The following story is my journey of how I went from growing up in the ghetto, to working a shitty job, to getting a job as a software tester, and eventually becoming a software engineer. This story illustrates the following principles of an ideology I jokingly label #GangsterDrivenDevelopment. It's main tenants are:
- Be business-oriented
- Know how to sell yourself
- Take ownership and act outside of the scope of your job
- Learn to embrace rejection, because you will be rejected many times
- Don't be afraid to take a pay cut - if it furthers the mission
- Network - building relationships is more valuable than a degree
- Take opportunities that show up on the way to show what you're made of
The field is software engineering is an interesting one...
My first real job after high school was for the credit card division of a multi-national bank and it really impressed me how efficiently these multi-nationals operated. I became fascinated with business and started learning about economics and finance. Eventually, due to the rough economy after the great recession, the company was sold and I was laid off. Due to the economic circumstances, it wasn't easy to find a job, this was a painful period but it also made gave me a hunger that still fuels me today. Eventually, I got a shitty job for a regional insurance company. It was the type of job were you're not encouraged to think and just do what you're told, but I had to endure it and did the best job I could.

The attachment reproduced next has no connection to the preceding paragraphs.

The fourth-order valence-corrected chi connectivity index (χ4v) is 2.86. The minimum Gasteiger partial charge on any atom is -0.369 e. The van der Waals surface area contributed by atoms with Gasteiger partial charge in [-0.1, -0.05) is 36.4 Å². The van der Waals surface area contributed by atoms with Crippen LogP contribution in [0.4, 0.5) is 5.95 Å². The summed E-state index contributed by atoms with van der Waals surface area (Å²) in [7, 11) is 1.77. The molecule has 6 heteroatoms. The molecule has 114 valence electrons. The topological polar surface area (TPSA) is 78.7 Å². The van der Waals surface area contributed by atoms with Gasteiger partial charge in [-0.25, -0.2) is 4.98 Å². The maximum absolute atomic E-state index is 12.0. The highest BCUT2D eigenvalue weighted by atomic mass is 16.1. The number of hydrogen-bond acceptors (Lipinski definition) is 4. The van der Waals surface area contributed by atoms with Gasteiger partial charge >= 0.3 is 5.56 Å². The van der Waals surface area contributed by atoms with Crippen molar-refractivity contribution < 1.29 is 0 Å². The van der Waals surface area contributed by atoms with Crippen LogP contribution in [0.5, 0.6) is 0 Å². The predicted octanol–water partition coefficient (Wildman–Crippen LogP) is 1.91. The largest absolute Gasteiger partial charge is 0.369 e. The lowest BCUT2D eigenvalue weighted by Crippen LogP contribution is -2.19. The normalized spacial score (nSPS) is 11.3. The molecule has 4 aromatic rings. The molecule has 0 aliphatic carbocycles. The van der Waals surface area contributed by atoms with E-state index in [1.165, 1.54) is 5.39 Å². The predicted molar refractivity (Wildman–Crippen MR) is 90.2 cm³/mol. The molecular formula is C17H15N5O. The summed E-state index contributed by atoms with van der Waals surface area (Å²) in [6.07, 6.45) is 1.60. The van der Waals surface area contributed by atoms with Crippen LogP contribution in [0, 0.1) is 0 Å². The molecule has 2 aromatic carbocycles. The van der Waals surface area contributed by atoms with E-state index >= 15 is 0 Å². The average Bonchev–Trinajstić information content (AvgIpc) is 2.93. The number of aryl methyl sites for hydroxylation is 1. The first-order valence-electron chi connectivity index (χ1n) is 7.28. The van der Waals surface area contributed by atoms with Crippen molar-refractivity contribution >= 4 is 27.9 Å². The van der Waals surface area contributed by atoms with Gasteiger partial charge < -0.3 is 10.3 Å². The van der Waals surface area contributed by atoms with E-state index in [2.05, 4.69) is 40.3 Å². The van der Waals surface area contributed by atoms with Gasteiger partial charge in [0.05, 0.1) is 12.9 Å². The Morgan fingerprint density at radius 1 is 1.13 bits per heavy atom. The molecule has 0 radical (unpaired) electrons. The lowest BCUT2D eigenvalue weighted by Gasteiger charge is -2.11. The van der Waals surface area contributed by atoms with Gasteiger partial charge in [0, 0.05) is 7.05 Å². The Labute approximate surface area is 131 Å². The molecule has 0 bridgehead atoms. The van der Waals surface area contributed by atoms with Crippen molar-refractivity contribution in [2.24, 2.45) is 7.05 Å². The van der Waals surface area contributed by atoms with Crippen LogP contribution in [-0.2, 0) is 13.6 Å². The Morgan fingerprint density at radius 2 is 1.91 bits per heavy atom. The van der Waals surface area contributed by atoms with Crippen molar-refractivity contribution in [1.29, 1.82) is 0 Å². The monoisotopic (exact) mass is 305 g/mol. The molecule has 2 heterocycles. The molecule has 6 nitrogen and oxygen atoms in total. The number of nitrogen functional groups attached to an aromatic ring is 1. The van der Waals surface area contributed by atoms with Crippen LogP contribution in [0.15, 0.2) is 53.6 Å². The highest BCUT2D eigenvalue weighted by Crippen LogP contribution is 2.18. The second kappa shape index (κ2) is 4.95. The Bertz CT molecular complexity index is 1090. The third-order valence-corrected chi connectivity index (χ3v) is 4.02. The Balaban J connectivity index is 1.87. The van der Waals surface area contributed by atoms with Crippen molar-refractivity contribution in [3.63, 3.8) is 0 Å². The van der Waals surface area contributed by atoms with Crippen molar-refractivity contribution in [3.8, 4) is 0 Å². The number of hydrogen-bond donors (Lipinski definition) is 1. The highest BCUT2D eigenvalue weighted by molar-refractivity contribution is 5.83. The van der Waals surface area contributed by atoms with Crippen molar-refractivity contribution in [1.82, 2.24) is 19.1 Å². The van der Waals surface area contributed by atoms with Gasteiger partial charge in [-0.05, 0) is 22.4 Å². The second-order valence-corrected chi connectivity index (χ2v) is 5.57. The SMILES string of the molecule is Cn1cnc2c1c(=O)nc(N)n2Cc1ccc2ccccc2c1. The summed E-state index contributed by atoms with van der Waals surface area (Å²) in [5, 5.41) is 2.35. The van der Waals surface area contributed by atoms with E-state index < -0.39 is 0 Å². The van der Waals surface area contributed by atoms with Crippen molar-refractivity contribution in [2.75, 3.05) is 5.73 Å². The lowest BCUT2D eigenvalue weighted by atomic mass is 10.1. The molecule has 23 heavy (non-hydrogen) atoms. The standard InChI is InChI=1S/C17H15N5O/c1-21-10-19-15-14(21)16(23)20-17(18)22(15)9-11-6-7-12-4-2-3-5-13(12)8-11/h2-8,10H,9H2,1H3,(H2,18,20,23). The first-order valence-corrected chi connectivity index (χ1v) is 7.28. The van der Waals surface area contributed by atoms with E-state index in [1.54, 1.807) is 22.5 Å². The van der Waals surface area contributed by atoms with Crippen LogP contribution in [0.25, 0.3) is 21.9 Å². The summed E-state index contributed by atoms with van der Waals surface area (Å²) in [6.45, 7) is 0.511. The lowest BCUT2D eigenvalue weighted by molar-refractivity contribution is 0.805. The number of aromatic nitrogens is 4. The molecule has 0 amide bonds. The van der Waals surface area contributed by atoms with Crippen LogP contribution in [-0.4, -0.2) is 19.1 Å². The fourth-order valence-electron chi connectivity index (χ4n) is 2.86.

One day, an opening at the company arose, it was for a QA Analyst - I didn't know what it was but it sounded interesting, so I was like
fuck it and decided to apply. I researched what I could about the job and learned that it had to do with software testing and that experienced with this thing called SQL was desired. Luckily, it was the 21st century, so I was able to torrent some education and crammed an intro to SQL course over a weekend before my interview. I was very determined after having endured everything I had endured and very hungry to succeed. The day of my interview I met the manager of the QA team who asked me some SQL questions that I was easily able to answer and later that day I was introduced to the CIO of the company. I don't recall much about the encounter, but I do recall telling him that if I were given the opportunity, I would exceed his expectations. A couple of weeks went by and eventually, I was given the awesome news that I got the job. I was very happy because IT looked like a very cool career. Unfortunately, I wasn't making much for working in IT, but I knew that the opportunity was the real payoff. I took off running and rose up the ranks of the QA organization very quickly. Eventually, the top project managers working on the coolest projects were picking me to work on their projects, and I even got a decent 25% salary percentage increase. I learned how to get good at presentations and impress my peers and superiors. It was a real rush and I loved it.
On a side note, I credit my QA experience (that bordered on Business Analysis) as one of the reasons for me adopting such a business-oriented mentality towards developing. Sure, I love technology, but I'm employed by a company to solve a business problem, and that's always my priority.